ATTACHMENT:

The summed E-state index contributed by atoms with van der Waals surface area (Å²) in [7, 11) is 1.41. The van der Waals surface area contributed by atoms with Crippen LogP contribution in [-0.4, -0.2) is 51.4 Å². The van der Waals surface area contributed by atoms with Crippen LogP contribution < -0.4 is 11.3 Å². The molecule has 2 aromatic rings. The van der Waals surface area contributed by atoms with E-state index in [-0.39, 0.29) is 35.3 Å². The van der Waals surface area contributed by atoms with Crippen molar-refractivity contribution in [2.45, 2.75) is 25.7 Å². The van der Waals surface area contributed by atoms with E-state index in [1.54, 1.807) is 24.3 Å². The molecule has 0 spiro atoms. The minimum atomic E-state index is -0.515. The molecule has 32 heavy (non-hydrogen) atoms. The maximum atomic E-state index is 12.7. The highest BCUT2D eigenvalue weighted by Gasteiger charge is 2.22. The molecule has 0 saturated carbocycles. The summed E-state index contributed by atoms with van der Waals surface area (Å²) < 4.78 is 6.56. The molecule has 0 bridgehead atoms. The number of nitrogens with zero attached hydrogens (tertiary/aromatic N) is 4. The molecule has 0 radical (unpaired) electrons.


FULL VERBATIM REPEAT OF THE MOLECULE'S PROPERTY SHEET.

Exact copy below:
The summed E-state index contributed by atoms with van der Waals surface area (Å²) in [7, 11) is 1.41. The van der Waals surface area contributed by atoms with Crippen LogP contribution in [-0.4, -0.2) is 51.4 Å². The van der Waals surface area contributed by atoms with Crippen LogP contribution < -0.4 is 11.3 Å². The molecule has 2 aromatic rings. The van der Waals surface area contributed by atoms with E-state index in [-0.39, 0.29) is 35.3 Å². The van der Waals surface area contributed by atoms with Crippen molar-refractivity contribution in [2.45, 2.75) is 25.7 Å². The van der Waals surface area contributed by atoms with E-state index in [1.54, 1.807) is 24.3 Å². The molecule has 0 spiro atoms. The minimum atomic E-state index is -0.515. The molecule has 32 heavy (non-hydrogen) atoms. The maximum atomic E-state index is 12.7. The highest BCUT2D eigenvalue weighted by Gasteiger charge is 2.22. The molecule has 0 saturated carbocycles. The summed E-state index contributed by atoms with van der Waals surface area (Å²) < 4.78 is 6.56. The molecule has 0 bridgehead atoms. The number of nitrogens with zero attached hydrogens (tertiary/aromatic N) is 4. The molecule has 0 radical (unpaired) electrons.